The construction site for the expansion of the Takhini Hot Springs on July 2. The company will resume building its resort after a delay of more than a year. (Kallan Lyons/Yukon News)

Takhini Hot Springs condo project gets approval

‘I’ve never seen provisions quite like the ones that were introduced through the local area planning process’

Takhini Hot Springs Ltd. will resume building a new resort after an almost 16-month delay, according to the company’s president Garry Umbrich.

Umbrich received confirmation from the Yukon government cabinet on June 27 that his rezoning application has been granted. The news came on the same day Umbrich issued a press release that said cabinet’s inaction was causing construction delays and headaches.

“We’re super happy that they responded very quickly to our press release stating this is (taking) too long,” said Umbrich.

Umbrich wrote a letter to Premier Sandy Silver in April asking about the government’s decision to rezone for a housing development. The premier responded that it takes four to 18 months to review a zoning amendment.

“I got an e-mail advising me that there was some sort of press release … and almost simultaneously I got the notification that the zoning had been approved,” said Jerome McIntyre, director of land planning with the Department of Energy, Mines and Resources.

“One was not influenced by the other.”

The amendment includes approval to build condominiums. Umbrich said the condo sales will help finance the completion of the resort’s pool.

Umbrich signed a development agreement with the government in 2012 to subdivide the four large lots at the hot springs into 10. The project was put on hold following two court cases where local residents sued the government over what they called a lack of consultation.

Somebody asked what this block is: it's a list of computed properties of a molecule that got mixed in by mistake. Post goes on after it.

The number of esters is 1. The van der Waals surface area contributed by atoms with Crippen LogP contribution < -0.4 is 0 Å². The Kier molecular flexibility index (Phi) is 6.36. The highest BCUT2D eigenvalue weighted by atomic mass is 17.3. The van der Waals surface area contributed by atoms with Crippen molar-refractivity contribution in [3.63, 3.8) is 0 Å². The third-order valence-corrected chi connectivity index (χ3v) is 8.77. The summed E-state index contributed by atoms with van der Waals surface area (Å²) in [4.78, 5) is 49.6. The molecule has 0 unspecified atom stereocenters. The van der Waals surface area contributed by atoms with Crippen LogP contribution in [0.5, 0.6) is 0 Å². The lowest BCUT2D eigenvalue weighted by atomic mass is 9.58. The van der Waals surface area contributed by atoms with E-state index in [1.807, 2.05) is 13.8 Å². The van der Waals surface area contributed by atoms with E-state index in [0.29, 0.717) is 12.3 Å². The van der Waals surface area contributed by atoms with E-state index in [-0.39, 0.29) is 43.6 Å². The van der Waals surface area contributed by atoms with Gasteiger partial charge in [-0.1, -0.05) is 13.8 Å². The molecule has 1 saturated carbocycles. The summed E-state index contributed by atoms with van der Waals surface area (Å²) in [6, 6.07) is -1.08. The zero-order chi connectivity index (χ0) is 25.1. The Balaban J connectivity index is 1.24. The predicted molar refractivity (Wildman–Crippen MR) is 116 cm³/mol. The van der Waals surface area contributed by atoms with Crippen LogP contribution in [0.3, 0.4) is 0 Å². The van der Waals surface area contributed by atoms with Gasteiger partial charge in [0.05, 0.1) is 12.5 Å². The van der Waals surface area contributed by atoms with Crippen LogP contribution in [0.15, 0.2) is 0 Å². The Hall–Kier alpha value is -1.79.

The Yukon government and residents of the Takhini Hot Springs Road area developed a land-use plan in the early 2000s, which included a special provision for a co-housing arrangement. The provision allows owners with adjacent lots to consolidate more than two homes on a single lot, but this is subject to three things: community consultation, rezoning and site plan approval.

“I’ve never seen provisions quite like the ones that were introduced through the local area planning process,” said McIntyre.

The current zoning is for mixed use and tourism accommodation. Permitted uses for development include a resort, motel or hotel, restaurants and a limited number of residential units.

Umbrich was previously approved to build nine homes on one lot. The Hot Springs Road Development Area Resident Association said they weren’t properly consulted and filed a lawsuit against the government, which was upheld by the Yukon Supreme Court in 2017.

“We wanted to protect our forest, by not spreading the development out all over the property (by) putting two houses on every property,” said Umbrich.

Alison Reid, one of the original investors in the Takhini Hot Springs, said in an interview before the government’s decision was made public, that the decisions which lead to the original lawsuit seemed to be happening behind the scenes.

“My impression was … they subdivided and that was part of what happened without public consultation,” she said.

“That was the concern I think of other people as well, that it wasn’t anticipated that there’d be more than eight dwellings consolidated, or that the zoning would change.”

A community consultation took place in June 2017. McIntyre said concerns from residents include the impact on traffic, wildlife and the proximity of the housing to neighbouring lots.

Umbrich now has permission to build on all 10 parcels of land. Once he receives development permits, Umbrich will start building the nine detached homes on one of those parcels where hewill also build up to three pools, half a dozen vacation cabins and a mid-sized lodge for tourists.

“We’re looking at somewhere around 60 rooms … we really don’t know,” he said.

Construction won’t begin until the 30-day appeal process is over and a site plan has been shared with the public. The nine houses are expected to be built by next spring, the pools by 2020, and the lodge and cabins after that.

“We’ll be … holding a public meeting, just because we know that this is an issue that’s very contentious,” said McIntyre.

“So we would go a little beyond what our normal consultation would be on the site plans.”

Prior to the news that the construction is going ahead, Reid said she wants better consultation.

“If that kind of consultation is followed, then whatever the outcome out of that is, I would be satisfied.”

Contact Kallan Lyons at kallan.lyons@yukon-news.com

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